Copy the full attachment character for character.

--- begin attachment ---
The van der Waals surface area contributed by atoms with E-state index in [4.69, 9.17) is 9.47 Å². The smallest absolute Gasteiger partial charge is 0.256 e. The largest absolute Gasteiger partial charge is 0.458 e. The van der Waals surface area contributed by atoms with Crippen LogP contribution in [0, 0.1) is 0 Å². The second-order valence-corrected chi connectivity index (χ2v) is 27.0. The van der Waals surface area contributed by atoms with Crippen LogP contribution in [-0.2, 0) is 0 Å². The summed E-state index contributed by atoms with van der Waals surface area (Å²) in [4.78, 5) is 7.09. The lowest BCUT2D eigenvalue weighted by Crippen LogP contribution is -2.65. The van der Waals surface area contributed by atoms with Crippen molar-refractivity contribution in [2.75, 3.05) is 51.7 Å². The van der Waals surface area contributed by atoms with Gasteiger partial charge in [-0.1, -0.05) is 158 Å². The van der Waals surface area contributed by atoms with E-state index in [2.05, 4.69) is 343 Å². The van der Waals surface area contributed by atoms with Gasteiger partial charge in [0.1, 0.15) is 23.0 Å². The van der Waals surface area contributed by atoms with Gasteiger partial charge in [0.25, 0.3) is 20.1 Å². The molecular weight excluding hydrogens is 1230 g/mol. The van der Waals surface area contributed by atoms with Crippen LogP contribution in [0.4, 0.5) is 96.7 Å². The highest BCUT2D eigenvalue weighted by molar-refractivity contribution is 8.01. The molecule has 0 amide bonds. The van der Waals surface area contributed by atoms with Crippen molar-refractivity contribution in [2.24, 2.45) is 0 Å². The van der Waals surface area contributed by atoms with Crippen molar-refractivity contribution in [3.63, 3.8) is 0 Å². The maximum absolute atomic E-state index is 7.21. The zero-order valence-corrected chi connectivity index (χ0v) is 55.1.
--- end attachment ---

The van der Waals surface area contributed by atoms with E-state index in [4.69, 9.17) is 9.47 Å². The smallest absolute Gasteiger partial charge is 0.256 e. The largest absolute Gasteiger partial charge is 0.458 e. The van der Waals surface area contributed by atoms with Crippen LogP contribution in [0, 0.1) is 0 Å². The second-order valence-corrected chi connectivity index (χ2v) is 27.0. The van der Waals surface area contributed by atoms with Crippen LogP contribution in [-0.2, 0) is 0 Å². The summed E-state index contributed by atoms with van der Waals surface area (Å²) in [4.78, 5) is 7.09. The lowest BCUT2D eigenvalue weighted by Crippen LogP contribution is -2.65. The van der Waals surface area contributed by atoms with Crippen molar-refractivity contribution in [2.75, 3.05) is 51.7 Å². The van der Waals surface area contributed by atoms with Gasteiger partial charge in [-0.1, -0.05) is 158 Å². The van der Waals surface area contributed by atoms with E-state index in [2.05, 4.69) is 343 Å². The van der Waals surface area contributed by atoms with Gasteiger partial charge in [0.1, 0.15) is 23.0 Å². The van der Waals surface area contributed by atoms with Gasteiger partial charge in [0.25, 0.3) is 20.1 Å². The molecular weight excluding hydrogens is 1230 g/mol. The van der Waals surface area contributed by atoms with Crippen LogP contribution in [0.4, 0.5) is 96.7 Å². The highest BCUT2D eigenvalue weighted by molar-refractivity contribution is 8.01. The molecule has 0 amide bonds. The van der Waals surface area contributed by atoms with Crippen molar-refractivity contribution in [2.24, 2.45) is 0 Å². The van der Waals surface area contributed by atoms with Crippen molar-refractivity contribution in [3.63, 3.8) is 0 Å². The maximum absolute atomic E-state index is 7.21. The zero-order valence-corrected chi connectivity index (χ0v) is 55.1.